Reviewed by Andrew Seibert on December 07, 2011


Kate Jackson, Certified Dog Trainer.

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Video Transcript

Kate Jackson, Certified Dog Trainer: Kids and puppies, could there be a better combination? Yet puppies can be easily overwhelmed by even the smallest of children and begin to develop bad behaviors—even bite. Fortunately there are a lot of things you can do to prepare your family for bringing your new puppy home much like I'm going to show Holly and Brant, and Cyler…like guys, who's going to get to feed the puppy?

Brant: Me…

Kate Jackson, Certified Dog Trainer: You? And who gets to clean up after the puppy?

Cyler: Me!

Kate Jackson, Certified Dog Trainer: You do? Very good. Oh and who is going to get to take the puppy out on potty breaks?

Brant: Me!

Kate Jackson, Certified Dog Trainer: Excellant, because getting all these things figured out before the puppy come home makes it easier for you guys and for your puppy. You're probably going to want to pick your puppy up and carry him around. But puppies can get seriously hurt—even killed—if they are dropped, So Mom, make sure that your child understands this—never leave kids and puppies to play unsupervised.

Holly: Here's a topper dog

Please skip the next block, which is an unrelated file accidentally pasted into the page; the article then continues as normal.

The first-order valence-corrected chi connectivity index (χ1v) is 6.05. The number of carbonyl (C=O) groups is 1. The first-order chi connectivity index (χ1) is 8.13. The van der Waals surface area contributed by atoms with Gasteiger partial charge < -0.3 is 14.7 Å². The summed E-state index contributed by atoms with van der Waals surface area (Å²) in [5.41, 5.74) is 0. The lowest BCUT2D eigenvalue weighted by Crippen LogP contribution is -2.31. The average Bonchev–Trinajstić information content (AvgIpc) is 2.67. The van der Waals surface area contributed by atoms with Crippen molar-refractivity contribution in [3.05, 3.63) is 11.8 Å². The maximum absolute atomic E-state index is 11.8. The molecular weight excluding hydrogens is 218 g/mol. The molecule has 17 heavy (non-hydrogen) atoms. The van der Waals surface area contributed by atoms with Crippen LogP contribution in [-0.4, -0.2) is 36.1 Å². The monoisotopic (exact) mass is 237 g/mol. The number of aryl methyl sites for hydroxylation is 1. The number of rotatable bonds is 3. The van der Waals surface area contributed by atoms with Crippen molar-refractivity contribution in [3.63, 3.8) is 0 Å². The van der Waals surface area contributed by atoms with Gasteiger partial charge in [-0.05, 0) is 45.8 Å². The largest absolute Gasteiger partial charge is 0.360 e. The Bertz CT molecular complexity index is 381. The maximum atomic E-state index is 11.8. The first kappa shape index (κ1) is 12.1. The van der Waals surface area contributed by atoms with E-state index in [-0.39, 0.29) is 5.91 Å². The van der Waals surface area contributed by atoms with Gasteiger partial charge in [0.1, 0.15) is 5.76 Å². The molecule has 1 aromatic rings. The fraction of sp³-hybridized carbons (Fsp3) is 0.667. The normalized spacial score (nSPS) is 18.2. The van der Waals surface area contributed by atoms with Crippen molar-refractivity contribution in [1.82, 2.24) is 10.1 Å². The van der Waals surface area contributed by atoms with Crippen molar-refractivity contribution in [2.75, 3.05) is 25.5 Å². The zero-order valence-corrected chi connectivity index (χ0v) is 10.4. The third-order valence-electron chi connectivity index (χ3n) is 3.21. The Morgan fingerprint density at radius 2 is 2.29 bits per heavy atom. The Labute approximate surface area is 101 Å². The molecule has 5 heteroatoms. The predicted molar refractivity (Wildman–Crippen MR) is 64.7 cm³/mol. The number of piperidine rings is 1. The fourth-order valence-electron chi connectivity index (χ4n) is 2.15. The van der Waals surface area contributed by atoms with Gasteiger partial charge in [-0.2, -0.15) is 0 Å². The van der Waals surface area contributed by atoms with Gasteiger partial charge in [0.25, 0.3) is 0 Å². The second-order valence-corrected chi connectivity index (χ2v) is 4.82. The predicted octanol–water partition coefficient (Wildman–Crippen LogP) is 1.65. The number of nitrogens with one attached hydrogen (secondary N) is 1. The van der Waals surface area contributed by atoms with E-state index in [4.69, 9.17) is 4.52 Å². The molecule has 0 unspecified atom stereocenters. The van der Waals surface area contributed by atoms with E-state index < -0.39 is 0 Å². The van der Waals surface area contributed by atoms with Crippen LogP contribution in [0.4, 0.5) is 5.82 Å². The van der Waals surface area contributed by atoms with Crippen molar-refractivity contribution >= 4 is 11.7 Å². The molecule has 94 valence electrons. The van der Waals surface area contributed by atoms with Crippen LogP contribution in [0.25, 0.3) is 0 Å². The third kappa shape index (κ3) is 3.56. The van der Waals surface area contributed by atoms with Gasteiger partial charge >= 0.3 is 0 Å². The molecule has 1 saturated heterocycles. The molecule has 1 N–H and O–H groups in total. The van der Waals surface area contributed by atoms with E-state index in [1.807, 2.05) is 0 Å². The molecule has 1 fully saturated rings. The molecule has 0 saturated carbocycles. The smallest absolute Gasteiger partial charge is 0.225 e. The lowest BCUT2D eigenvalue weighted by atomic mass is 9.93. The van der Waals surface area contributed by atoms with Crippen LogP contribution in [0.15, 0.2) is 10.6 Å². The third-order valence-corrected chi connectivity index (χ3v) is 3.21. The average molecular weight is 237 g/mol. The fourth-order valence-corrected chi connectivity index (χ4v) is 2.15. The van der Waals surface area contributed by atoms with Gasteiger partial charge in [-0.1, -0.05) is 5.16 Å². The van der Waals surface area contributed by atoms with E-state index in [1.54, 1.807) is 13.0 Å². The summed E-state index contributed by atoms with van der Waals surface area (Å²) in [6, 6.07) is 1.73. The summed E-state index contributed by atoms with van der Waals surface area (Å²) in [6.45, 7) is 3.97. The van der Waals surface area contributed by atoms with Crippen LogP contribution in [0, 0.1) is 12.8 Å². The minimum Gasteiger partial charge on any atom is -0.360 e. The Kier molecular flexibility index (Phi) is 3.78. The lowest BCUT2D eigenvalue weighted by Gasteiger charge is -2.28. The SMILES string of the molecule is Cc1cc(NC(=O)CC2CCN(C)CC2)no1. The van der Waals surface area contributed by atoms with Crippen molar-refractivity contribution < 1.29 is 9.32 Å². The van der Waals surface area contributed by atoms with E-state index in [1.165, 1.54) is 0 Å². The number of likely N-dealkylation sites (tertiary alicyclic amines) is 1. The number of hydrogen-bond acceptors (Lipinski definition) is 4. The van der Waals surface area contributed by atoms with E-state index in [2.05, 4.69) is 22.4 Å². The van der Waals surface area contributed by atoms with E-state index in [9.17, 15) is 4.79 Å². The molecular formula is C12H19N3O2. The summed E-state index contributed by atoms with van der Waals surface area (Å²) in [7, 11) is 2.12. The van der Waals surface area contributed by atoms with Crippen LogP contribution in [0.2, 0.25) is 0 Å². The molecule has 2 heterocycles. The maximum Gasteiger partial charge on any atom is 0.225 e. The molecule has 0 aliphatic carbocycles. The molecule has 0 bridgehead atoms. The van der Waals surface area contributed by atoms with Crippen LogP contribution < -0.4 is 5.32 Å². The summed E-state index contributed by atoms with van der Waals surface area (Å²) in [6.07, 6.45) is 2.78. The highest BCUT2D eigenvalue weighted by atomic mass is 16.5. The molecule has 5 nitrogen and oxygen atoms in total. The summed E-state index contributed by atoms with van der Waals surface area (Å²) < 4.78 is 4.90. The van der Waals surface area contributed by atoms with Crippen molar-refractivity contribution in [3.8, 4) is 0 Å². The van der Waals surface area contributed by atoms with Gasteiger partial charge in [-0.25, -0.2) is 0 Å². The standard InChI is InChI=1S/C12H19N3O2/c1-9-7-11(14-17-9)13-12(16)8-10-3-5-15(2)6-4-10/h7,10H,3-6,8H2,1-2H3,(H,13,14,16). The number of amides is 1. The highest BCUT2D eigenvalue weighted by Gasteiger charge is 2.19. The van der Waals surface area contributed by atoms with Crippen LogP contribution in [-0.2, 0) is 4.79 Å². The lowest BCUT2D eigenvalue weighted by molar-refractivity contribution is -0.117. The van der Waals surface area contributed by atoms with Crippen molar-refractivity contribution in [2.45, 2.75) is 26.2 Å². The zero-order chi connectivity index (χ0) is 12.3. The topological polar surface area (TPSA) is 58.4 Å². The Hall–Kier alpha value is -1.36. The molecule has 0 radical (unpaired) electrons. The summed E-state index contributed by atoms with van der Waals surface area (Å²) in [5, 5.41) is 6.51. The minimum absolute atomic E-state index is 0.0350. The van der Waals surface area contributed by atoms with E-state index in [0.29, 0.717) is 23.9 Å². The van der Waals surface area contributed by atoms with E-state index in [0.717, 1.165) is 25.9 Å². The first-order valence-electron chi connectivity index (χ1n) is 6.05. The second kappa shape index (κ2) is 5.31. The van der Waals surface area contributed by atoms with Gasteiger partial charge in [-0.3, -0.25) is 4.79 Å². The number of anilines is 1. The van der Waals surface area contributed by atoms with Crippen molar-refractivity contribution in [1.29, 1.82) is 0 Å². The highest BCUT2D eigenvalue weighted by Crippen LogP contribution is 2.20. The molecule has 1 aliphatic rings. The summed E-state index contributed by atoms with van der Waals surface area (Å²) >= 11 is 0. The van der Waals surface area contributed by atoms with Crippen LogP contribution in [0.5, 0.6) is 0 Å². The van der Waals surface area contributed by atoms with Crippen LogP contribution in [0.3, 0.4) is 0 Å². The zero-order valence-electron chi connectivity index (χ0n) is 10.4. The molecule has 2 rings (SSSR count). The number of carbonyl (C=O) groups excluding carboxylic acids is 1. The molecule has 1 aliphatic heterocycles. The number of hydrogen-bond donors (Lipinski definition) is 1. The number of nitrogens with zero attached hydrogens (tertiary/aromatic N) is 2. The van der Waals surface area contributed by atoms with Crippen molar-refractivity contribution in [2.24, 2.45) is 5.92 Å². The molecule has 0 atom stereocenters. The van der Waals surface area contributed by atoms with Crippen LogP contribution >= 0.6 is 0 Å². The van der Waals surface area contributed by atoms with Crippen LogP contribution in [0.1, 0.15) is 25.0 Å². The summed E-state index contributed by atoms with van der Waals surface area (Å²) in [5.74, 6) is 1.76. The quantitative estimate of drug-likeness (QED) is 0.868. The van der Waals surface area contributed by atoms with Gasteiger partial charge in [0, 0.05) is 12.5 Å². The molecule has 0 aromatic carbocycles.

Kate Jackson, Certified Dog Trainer: As puppy grows, how gently they should be handled depends completely on the size and temperament of the breed. A larger breed like this golden doodle can handle a lot more rambunctious play than say, a teacup poodle. But, any puppy can get overwhelmed. So you need to be watching your puppy very carefully to see if he's telling you he needs a break. And you need to look for those things, cause otherwise you can get yourself bitten. Some of the things your puppy is going to do is he's going to back away when you try and reach for him, Or sometimes his little tail will tuck right between his legs, Other things he'll do is he'll put his ears flat on his head…or the worst thing you need to be extra careful if you hear him growl. So if you see him do any of those things you need to stop what you're doing and give him some space to make sure you don't get yourself bitten. If you run, your puppy will chase you, and some puppies are really bad at nipping at your heels or biting at your clothes or jumping up and tripping you. So, it's a good idea to play the statue game… the minute the puppy begins to nip or jump, stop dead and freeze. Once the puppy is calm, you can start to play again. No matter how careful, at some point you'll probably trip or fall over your puppy or step on his tail or foot. So it's a great idea to learn how to desensitize your puppy playing with his tail and his paws, looking into his ears and brushing his fur. Mom, it's also important to have your children play a key role in feeding and potty training your new puppy. This not only teaches them an important lesson in responsibility, it teaches the puppy that even the smallest person in the house is worthy of respect as provider and caretaker. For WebMD's One Minute Puppy Trainer, I'm Kate Jackson.